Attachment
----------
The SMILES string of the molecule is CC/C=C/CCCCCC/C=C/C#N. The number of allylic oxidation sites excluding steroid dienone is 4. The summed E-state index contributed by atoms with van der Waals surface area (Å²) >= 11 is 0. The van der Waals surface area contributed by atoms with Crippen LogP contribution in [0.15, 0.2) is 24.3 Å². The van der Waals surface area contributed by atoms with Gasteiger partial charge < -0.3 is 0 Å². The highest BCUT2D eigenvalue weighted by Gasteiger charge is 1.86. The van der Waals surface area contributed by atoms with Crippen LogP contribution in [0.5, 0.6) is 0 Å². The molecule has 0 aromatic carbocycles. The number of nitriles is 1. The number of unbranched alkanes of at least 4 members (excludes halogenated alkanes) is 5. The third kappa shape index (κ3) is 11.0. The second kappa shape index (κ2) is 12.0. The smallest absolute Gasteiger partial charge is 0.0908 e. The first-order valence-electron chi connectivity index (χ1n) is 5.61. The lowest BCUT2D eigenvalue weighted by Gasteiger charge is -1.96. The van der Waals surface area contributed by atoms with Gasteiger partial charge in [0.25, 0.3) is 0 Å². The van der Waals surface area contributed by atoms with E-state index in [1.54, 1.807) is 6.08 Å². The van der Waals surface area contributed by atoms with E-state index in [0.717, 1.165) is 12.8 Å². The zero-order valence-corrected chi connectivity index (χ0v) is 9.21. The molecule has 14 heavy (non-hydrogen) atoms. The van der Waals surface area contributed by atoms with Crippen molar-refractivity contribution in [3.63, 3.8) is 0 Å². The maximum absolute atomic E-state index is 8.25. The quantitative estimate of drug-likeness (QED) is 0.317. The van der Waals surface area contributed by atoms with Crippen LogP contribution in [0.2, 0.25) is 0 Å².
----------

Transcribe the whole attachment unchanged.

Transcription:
The SMILES string of the molecule is CC/C=C/CCCCCC/C=C/C#N. The number of allylic oxidation sites excluding steroid dienone is 4. The summed E-state index contributed by atoms with van der Waals surface area (Å²) >= 11 is 0. The van der Waals surface area contributed by atoms with Crippen LogP contribution in [0.15, 0.2) is 24.3 Å². The van der Waals surface area contributed by atoms with Gasteiger partial charge < -0.3 is 0 Å². The highest BCUT2D eigenvalue weighted by Gasteiger charge is 1.86. The van der Waals surface area contributed by atoms with Crippen LogP contribution in [0.5, 0.6) is 0 Å². The molecule has 0 aromatic carbocycles. The number of nitriles is 1. The number of unbranched alkanes of at least 4 members (excludes halogenated alkanes) is 5. The third kappa shape index (κ3) is 11.0. The second kappa shape index (κ2) is 12.0. The smallest absolute Gasteiger partial charge is 0.0908 e. The first-order valence-electron chi connectivity index (χ1n) is 5.61. The lowest BCUT2D eigenvalue weighted by Gasteiger charge is -1.96. The van der Waals surface area contributed by atoms with Gasteiger partial charge in [0.25, 0.3) is 0 Å². The van der Waals surface area contributed by atoms with E-state index in [1.54, 1.807) is 6.08 Å². The van der Waals surface area contributed by atoms with E-state index in [0.717, 1.165) is 12.8 Å². The zero-order valence-corrected chi connectivity index (χ0v) is 9.21. The molecule has 14 heavy (non-hydrogen) atoms. The van der Waals surface area contributed by atoms with Crippen molar-refractivity contribution in [3.63, 3.8) is 0 Å². The maximum absolute atomic E-state index is 8.25. The quantitative estimate of drug-likeness (QED) is 0.317. The van der Waals surface area contributed by atoms with Crippen LogP contribution in [0.2, 0.25) is 0 Å².